Overeating leads to brain changes that feed your appetite, researchers find

The Centers for Disease Control estimates a third of American adults are obese, and another third are considered overweight. Now, a new study from the University of Washington may shed some light on why it's so hard to lose weight.

You don't even notice, but the more you eat, the harder it is to feel full. Scientists wanted to find out why.

"The number of people losing weight or stating that they have tried to lose weight over the past year is 50%," said Ellen Schur, MD at UW Medicine Diabetes Institute.

Schur helps patients lose weight. She says weight loss itself causes hormone changes that make food more appealing, so it's harder to keep weight off.

Researchers from UW Medicine Center for the Neurobiology of Addiction, Pain and Emotion found that the body adapts to excess eating.

Mark Rossi and Marcus Basiri's study shows that overeating changes brain cells that suppress food intake.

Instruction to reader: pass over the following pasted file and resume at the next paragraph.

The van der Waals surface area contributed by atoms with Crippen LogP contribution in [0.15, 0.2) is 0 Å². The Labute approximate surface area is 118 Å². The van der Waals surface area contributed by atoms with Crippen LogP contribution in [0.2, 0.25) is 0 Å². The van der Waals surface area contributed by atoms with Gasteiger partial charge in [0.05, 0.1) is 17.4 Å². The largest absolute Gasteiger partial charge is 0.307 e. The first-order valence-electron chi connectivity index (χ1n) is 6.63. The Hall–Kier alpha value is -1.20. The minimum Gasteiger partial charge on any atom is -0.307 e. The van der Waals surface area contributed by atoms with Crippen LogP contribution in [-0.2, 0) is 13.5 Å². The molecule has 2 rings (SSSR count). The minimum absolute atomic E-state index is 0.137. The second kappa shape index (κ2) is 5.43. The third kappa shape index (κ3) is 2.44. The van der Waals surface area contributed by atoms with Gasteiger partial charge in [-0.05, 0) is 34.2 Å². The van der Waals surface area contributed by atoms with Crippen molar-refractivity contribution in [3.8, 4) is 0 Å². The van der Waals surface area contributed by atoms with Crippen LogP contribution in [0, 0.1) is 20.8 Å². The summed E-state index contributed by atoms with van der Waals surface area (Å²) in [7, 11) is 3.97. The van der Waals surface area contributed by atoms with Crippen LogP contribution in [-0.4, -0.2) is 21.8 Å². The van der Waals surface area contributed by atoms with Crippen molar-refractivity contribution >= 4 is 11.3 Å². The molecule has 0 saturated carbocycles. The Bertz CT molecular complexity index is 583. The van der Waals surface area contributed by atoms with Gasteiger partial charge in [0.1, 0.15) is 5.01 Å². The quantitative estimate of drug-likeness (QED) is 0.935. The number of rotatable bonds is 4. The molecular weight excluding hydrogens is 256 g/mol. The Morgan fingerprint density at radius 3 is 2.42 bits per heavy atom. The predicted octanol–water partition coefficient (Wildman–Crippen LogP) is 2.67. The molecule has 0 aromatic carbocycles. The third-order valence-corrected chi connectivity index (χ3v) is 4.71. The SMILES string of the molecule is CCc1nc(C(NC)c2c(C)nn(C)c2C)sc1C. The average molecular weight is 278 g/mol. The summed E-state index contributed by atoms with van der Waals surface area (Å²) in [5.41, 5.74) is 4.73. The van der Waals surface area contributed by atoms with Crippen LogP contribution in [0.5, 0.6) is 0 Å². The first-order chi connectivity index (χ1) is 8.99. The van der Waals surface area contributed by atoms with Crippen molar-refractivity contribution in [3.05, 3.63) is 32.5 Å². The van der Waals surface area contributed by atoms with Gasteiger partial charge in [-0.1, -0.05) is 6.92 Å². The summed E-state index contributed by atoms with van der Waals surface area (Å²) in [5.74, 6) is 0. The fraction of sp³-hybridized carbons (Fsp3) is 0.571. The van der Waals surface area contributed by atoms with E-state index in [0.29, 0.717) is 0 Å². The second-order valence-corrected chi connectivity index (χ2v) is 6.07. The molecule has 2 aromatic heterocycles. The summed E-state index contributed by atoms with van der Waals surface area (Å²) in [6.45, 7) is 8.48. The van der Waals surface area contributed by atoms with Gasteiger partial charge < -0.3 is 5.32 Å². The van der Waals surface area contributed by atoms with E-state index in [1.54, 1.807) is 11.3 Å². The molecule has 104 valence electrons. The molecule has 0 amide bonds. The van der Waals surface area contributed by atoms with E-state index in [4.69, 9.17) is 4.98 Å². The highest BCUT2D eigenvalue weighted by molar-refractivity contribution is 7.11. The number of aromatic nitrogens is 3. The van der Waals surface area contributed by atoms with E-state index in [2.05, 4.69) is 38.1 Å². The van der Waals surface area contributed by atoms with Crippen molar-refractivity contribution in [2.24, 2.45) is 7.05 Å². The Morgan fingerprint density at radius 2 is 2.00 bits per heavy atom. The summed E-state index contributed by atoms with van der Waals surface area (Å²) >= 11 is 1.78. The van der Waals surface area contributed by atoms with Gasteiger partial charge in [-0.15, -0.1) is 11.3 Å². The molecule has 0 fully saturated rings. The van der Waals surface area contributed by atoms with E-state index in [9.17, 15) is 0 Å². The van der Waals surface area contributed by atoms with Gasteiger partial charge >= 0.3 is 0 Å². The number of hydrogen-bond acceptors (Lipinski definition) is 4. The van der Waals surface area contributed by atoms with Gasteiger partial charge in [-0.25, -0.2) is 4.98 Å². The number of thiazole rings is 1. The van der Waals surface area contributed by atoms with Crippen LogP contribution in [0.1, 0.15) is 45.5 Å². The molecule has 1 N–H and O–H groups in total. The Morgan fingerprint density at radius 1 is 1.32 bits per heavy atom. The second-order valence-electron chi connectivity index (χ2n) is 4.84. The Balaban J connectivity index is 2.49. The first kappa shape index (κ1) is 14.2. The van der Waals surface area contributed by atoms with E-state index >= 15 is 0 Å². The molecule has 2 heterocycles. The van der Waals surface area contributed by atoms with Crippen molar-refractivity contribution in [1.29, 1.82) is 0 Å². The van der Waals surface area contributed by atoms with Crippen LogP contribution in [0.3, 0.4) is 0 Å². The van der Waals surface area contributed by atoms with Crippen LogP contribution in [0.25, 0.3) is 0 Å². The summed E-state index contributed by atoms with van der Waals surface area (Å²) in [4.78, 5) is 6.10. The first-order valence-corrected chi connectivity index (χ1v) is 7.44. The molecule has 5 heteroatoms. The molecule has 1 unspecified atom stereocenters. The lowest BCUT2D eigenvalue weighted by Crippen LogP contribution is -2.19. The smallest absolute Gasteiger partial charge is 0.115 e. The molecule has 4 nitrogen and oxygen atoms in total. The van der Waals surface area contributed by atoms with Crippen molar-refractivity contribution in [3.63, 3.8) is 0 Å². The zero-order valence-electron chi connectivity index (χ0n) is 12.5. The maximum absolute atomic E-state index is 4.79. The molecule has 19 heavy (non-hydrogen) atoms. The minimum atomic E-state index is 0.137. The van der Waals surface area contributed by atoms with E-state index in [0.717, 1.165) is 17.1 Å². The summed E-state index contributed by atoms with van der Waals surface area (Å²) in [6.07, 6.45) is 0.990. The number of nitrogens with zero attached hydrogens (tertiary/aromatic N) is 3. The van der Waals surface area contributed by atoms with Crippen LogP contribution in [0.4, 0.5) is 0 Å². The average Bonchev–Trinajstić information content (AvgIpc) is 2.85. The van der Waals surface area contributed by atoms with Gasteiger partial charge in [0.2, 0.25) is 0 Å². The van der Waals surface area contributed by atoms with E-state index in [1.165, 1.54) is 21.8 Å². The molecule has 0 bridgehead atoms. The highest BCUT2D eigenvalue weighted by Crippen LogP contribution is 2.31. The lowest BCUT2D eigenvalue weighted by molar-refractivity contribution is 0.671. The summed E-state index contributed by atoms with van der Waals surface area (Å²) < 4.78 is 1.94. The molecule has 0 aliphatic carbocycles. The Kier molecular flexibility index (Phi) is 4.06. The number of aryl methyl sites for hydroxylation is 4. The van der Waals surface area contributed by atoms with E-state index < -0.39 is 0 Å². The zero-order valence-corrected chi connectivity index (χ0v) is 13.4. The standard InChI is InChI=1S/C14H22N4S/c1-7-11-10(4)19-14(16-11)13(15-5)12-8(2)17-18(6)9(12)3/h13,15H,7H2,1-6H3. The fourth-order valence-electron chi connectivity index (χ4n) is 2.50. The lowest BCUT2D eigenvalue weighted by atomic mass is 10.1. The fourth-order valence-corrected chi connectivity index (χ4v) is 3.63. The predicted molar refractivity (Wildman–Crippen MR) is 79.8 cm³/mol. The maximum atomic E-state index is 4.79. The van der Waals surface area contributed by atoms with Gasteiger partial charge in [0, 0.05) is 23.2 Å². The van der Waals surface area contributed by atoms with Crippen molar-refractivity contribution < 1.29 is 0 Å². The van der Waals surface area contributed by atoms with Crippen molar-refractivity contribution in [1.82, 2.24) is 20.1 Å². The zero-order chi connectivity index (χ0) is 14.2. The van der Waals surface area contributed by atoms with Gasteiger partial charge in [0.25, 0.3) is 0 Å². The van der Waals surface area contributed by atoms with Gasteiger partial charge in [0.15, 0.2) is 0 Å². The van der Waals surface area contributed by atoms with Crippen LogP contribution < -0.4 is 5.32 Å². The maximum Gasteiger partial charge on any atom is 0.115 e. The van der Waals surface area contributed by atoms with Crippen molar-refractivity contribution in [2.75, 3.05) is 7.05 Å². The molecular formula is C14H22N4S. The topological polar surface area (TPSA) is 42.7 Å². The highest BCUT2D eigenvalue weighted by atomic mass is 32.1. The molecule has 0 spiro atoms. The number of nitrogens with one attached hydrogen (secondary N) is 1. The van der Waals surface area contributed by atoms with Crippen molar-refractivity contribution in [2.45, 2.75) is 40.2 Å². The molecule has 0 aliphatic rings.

"We don't know the exact mechanisms that are contributing to it, but we see that there are profound changes across lots of different cell types," Rossi said.

There are many reasons why people overeat. There's stress eating, emotional eating and just eating because you're bored. Previous research found that the combination of salt, sugar and fat found in fast and convenience foods also stimulates overeating.

"So these glutamate neurons, which normally function to suppress feeding, were kind of toning down their firing patterns," Basiri said.

In the study, as the mice got fatter, neurons got worse at putting the brakes on eating. The team hopes this leads to new ways to treat obesity in people one day.

Now, the research team is working on isolating an even smaller set of cells that are affected by overeating.

They haven't yet discovered whether the neurons can change back to how they worked before obesity.
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